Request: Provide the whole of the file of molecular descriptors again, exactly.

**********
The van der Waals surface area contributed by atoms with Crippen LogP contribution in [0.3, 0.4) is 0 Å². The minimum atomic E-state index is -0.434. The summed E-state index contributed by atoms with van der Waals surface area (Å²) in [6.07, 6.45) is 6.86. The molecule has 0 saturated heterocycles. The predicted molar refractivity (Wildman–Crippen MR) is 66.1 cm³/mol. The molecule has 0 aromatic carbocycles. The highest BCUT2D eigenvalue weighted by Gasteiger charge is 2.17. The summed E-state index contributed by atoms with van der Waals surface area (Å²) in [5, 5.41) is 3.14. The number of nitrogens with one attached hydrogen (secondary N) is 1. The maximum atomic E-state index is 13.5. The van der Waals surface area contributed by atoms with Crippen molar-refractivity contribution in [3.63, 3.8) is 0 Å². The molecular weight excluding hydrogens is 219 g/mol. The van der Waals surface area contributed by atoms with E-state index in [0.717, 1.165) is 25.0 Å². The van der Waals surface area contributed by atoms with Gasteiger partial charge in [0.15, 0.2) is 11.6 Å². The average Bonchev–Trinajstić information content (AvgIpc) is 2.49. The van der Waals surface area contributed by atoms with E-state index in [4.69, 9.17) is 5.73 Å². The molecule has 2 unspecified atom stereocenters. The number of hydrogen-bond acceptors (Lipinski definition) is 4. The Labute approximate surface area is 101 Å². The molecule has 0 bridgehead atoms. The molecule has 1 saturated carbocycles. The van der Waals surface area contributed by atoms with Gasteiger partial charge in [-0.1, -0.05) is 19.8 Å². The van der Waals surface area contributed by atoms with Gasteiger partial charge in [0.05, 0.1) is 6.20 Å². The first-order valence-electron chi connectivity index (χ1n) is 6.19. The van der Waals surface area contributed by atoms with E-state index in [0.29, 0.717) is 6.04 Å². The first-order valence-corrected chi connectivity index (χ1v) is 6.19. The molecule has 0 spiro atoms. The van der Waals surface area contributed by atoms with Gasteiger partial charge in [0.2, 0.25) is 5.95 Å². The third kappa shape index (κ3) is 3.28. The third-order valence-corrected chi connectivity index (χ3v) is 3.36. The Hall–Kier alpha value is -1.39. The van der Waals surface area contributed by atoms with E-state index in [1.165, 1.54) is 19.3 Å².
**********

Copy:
The van der Waals surface area contributed by atoms with Crippen LogP contribution in [0.3, 0.4) is 0 Å². The minimum atomic E-state index is -0.434. The summed E-state index contributed by atoms with van der Waals surface area (Å²) in [6.07, 6.45) is 6.86. The molecule has 0 saturated heterocycles. The predicted molar refractivity (Wildman–Crippen MR) is 66.1 cm³/mol. The molecule has 0 aromatic carbocycles. The highest BCUT2D eigenvalue weighted by Gasteiger charge is 2.17. The summed E-state index contributed by atoms with van der Waals surface area (Å²) in [5, 5.41) is 3.14. The number of nitrogens with one attached hydrogen (secondary N) is 1. The maximum atomic E-state index is 13.5. The van der Waals surface area contributed by atoms with Crippen molar-refractivity contribution in [3.63, 3.8) is 0 Å². The molecular weight excluding hydrogens is 219 g/mol. The van der Waals surface area contributed by atoms with E-state index in [0.717, 1.165) is 25.0 Å². The van der Waals surface area contributed by atoms with Gasteiger partial charge in [0.15, 0.2) is 11.6 Å². The average Bonchev–Trinajstić information content (AvgIpc) is 2.49. The van der Waals surface area contributed by atoms with E-state index in [4.69, 9.17) is 5.73 Å². The molecule has 2 unspecified atom stereocenters. The number of hydrogen-bond acceptors (Lipinski definition) is 4. The Labute approximate surface area is 101 Å². The molecule has 0 bridgehead atoms. The molecule has 1 saturated carbocycles. The van der Waals surface area contributed by atoms with Gasteiger partial charge in [-0.1, -0.05) is 19.8 Å². The van der Waals surface area contributed by atoms with Gasteiger partial charge in [0.05, 0.1) is 6.20 Å². The first-order valence-electron chi connectivity index (χ1n) is 6.19. The van der Waals surface area contributed by atoms with E-state index in [0.29, 0.717) is 6.04 Å². The first-order valence-corrected chi connectivity index (χ1v) is 6.19. The molecule has 0 spiro atoms. The van der Waals surface area contributed by atoms with Gasteiger partial charge in [0.2, 0.25) is 5.95 Å². The third kappa shape index (κ3) is 3.28. The third-order valence-corrected chi connectivity index (χ3v) is 3.36. The Hall–Kier alpha value is -1.39. The van der Waals surface area contributed by atoms with E-state index in [1.165, 1.54) is 19.3 Å².